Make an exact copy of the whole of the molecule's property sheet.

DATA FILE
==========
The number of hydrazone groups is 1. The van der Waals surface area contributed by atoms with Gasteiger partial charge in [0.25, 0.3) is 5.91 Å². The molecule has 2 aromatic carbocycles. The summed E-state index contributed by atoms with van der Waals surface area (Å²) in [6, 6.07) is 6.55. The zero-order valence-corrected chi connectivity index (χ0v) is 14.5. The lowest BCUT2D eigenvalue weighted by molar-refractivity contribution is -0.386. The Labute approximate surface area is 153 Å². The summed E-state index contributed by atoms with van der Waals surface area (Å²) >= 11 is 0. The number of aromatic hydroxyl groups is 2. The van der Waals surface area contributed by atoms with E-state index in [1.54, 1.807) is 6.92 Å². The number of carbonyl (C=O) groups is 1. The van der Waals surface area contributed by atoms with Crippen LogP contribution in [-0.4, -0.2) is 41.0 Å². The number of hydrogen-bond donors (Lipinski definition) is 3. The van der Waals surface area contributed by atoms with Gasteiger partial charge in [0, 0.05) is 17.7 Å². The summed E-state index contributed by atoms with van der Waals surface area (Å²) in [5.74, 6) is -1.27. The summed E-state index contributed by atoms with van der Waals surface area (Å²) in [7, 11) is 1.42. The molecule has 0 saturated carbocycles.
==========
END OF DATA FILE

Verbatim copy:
The number of hydrazone groups is 1. The van der Waals surface area contributed by atoms with Gasteiger partial charge in [0.25, 0.3) is 5.91 Å². The molecule has 2 aromatic carbocycles. The summed E-state index contributed by atoms with van der Waals surface area (Å²) in [6, 6.07) is 6.55. The zero-order valence-corrected chi connectivity index (χ0v) is 14.5. The lowest BCUT2D eigenvalue weighted by molar-refractivity contribution is -0.386. The Labute approximate surface area is 153 Å². The summed E-state index contributed by atoms with van der Waals surface area (Å²) >= 11 is 0. The number of aromatic hydroxyl groups is 2. The van der Waals surface area contributed by atoms with E-state index in [1.54, 1.807) is 6.92 Å². The number of carbonyl (C=O) groups is 1. The van der Waals surface area contributed by atoms with Crippen LogP contribution in [-0.4, -0.2) is 41.0 Å². The number of hydrogen-bond donors (Lipinski definition) is 3. The van der Waals surface area contributed by atoms with Gasteiger partial charge in [0, 0.05) is 17.7 Å². The summed E-state index contributed by atoms with van der Waals surface area (Å²) in [5.74, 6) is -1.27. The summed E-state index contributed by atoms with van der Waals surface area (Å²) in [7, 11) is 1.42. The molecule has 0 saturated carbocycles.